Razavi’s research at Harris focuses on answering the question, “What does a fair economy actually look like?”
Goya Razavi

When a government aims to craft evenhanded economic policy for its citizens, it must first consider a surprisingly tricky question: What does a fair economy actually look like?

That’s the riddle that Goya Razavi has been wrestling with for the past seven years, first as a student and researcher at the London School of Economics, then as an economic policy analyst for the European Union, and now as a PhD student at The University of Chicago Harris School of Public Policy.

Yet, despite being an economist by training, Razavi often has turned to a very different discipline to help him decipher answers to questions of economic equality and fairness: philosophy.

“Economics cannot tell you that much about what is reasonable when it comes to issues of inequality, because economics does not focus on normative issues,” Razavi said. “So, you need to have a debate about on the role of values in economics, such as freedom and inequality.”

With those questions in mind, Razavi has focused his research into the economic benefits of social mobility and how to best facilitate it through public policy. At Harris, he plans to study the connection between economics, philosophy, sociology, and political science in influencing social mobility, using his findings to develop better models that fit the data and to understand the underlying mechanisms at work.

“You cannot strive for equality of outcomes, but you can strive for equality of opportunities, which is closely related to social mobility,” Razavi said.

While attending the London School of Economics, he began to explore the philosophical questions underpinning economic policies and disparities. At the university, he served as a research assistant working on tax policy, which he came to see as “one of the main policy levers currently used to reduce inequality, albeit not necessarily the most targeted way of equating opportunities.”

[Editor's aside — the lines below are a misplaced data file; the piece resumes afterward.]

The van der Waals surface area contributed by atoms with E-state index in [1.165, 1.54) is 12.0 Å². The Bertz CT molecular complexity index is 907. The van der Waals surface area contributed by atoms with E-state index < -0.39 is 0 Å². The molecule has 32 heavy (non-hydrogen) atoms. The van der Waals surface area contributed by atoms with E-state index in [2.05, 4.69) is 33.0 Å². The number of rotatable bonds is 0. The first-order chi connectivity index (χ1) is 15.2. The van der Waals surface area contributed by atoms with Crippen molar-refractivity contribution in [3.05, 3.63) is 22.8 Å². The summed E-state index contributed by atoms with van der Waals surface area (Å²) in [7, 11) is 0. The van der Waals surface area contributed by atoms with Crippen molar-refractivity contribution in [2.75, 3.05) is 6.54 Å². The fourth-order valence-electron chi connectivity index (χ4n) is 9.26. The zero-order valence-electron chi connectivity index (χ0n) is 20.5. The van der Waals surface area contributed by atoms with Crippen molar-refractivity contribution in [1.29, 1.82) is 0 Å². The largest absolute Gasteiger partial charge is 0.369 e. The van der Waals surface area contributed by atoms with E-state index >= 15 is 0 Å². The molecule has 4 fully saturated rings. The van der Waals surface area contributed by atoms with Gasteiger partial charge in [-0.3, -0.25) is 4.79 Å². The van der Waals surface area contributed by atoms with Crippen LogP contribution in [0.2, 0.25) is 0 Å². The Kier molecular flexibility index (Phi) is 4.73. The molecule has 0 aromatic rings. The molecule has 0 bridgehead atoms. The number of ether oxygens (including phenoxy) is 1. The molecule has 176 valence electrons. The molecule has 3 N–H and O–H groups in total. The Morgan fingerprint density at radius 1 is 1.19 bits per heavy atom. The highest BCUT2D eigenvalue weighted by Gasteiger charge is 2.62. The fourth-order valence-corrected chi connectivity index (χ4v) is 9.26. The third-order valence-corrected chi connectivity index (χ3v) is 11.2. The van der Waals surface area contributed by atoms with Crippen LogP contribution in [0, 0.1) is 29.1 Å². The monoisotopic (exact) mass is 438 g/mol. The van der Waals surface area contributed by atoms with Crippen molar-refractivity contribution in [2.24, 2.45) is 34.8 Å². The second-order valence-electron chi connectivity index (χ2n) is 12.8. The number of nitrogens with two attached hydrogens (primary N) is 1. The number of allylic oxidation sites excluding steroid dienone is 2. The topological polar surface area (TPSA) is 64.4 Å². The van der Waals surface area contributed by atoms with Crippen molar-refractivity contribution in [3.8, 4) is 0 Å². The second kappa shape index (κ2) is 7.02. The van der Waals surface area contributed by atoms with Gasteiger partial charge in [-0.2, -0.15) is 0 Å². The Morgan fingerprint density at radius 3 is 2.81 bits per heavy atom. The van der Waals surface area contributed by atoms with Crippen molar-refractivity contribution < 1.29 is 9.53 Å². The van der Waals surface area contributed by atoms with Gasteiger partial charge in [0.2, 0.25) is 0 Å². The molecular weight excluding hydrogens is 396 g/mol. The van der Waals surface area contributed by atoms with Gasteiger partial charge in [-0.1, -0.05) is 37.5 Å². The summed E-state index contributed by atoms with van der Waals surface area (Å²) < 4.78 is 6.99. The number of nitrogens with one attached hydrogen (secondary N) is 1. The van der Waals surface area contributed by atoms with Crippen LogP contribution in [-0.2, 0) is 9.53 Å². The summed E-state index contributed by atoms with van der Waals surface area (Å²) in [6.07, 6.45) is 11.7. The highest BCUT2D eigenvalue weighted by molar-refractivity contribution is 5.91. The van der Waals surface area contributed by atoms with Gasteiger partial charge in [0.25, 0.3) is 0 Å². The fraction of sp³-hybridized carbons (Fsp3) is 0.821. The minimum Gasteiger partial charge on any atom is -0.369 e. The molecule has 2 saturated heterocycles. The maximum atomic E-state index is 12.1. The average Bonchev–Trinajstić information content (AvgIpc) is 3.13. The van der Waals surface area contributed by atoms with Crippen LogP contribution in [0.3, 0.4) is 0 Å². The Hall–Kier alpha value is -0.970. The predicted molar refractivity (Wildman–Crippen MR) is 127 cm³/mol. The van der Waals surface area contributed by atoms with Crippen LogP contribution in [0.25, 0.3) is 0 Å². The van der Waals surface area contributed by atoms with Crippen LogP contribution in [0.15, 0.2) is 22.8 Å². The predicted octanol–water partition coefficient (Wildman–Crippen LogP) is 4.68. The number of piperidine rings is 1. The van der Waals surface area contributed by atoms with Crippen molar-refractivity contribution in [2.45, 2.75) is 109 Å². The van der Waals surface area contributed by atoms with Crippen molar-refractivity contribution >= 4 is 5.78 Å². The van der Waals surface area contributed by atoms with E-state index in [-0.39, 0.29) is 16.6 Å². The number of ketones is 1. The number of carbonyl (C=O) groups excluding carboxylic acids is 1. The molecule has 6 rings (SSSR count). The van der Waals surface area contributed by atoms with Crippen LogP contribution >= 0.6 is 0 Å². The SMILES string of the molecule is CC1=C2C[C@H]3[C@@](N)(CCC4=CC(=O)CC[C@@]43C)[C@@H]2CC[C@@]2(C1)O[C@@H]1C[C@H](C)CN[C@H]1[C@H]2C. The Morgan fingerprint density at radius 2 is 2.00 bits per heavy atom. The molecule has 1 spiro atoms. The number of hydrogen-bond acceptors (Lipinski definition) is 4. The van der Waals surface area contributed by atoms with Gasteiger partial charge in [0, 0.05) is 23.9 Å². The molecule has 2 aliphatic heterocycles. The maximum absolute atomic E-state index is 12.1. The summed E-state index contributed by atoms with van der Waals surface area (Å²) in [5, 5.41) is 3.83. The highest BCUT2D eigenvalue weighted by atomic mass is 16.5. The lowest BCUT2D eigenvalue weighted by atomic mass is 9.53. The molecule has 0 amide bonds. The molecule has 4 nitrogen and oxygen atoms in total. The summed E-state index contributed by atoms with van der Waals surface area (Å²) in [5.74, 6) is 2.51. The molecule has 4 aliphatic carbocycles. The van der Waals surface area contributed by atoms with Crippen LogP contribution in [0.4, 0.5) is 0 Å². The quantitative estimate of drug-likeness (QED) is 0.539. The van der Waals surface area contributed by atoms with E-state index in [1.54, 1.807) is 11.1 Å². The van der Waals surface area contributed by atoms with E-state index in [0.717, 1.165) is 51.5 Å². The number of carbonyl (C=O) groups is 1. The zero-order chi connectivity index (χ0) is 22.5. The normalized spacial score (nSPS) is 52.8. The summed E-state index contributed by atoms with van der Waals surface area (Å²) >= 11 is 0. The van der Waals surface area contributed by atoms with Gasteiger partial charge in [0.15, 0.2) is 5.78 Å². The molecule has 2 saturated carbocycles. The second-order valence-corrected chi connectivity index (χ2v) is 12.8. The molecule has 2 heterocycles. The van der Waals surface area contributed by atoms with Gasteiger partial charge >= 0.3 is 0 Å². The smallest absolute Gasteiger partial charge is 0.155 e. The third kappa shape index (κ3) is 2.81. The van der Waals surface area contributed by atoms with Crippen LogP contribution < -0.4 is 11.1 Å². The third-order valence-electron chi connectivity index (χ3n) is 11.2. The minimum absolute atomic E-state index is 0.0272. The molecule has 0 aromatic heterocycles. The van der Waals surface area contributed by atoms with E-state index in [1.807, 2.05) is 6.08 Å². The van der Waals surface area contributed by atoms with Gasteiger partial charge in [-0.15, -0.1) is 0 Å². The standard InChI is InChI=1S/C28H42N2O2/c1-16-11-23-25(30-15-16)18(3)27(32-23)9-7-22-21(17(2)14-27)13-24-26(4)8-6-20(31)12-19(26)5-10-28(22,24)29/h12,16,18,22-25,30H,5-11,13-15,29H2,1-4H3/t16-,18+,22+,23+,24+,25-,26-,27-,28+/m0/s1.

After graduating in 2016, Razavi worked as a policy analyst for the European Commission—the EU’s executive branch—helping to assess the fairness and efficiency of the union’s tax systems in the face of European austerity measures.

“Working on taxes at that time was even more meaningful, because you know how much taxation can affect and improve people’s lives, for instance, either by impacting social mobility or putting in place tax incentives to put people back at work.”

Razavi said he was drawn to Harris when he saw how the school’s professors used interdisciplinary lenses to study global societal problems and translated their academic findings into real-world impacts—a path he hopes to emulate.

In 2018, Razavi earned an MA in Public Policy with Certificate in Research Methods (MACRM) from Harris. The one-year degree prepares students for a full PhD program by allowing them to take doctoral-level courses and engage in high-level research. Based on Razavi’s success while earning his MACRM degree, where he worked with Harris Professor Steven Neil Durlauf to understand the role of social interactions in social mobility, he was accepted to Harris’ PhD program, entering as a second-year candidate thanks to his coursework and research.

Razavi’s interest in economic fairness also extends beyond the classroom: “My parents and grandparents have served as civil servants and were very much conscious of the importance of fairness in shaping the economy and increasing welfare. This has shaped my upbringing and willingness to understand more about the mechanisms at work. That’s what I really like about Harris. It’s based on understanding the underlying mechanisms, not just giving empirical data on the trends and stylized facts. I firmly believe that these endeavors are key to policymaking, because you need to understand why the trend is happening.”

Ultimately, Razavi hopes his work will help make economies and economic outcomes fairer for all people.

“To me, it seems like a very basic but important concept—that everyone has the same opportunities in life.”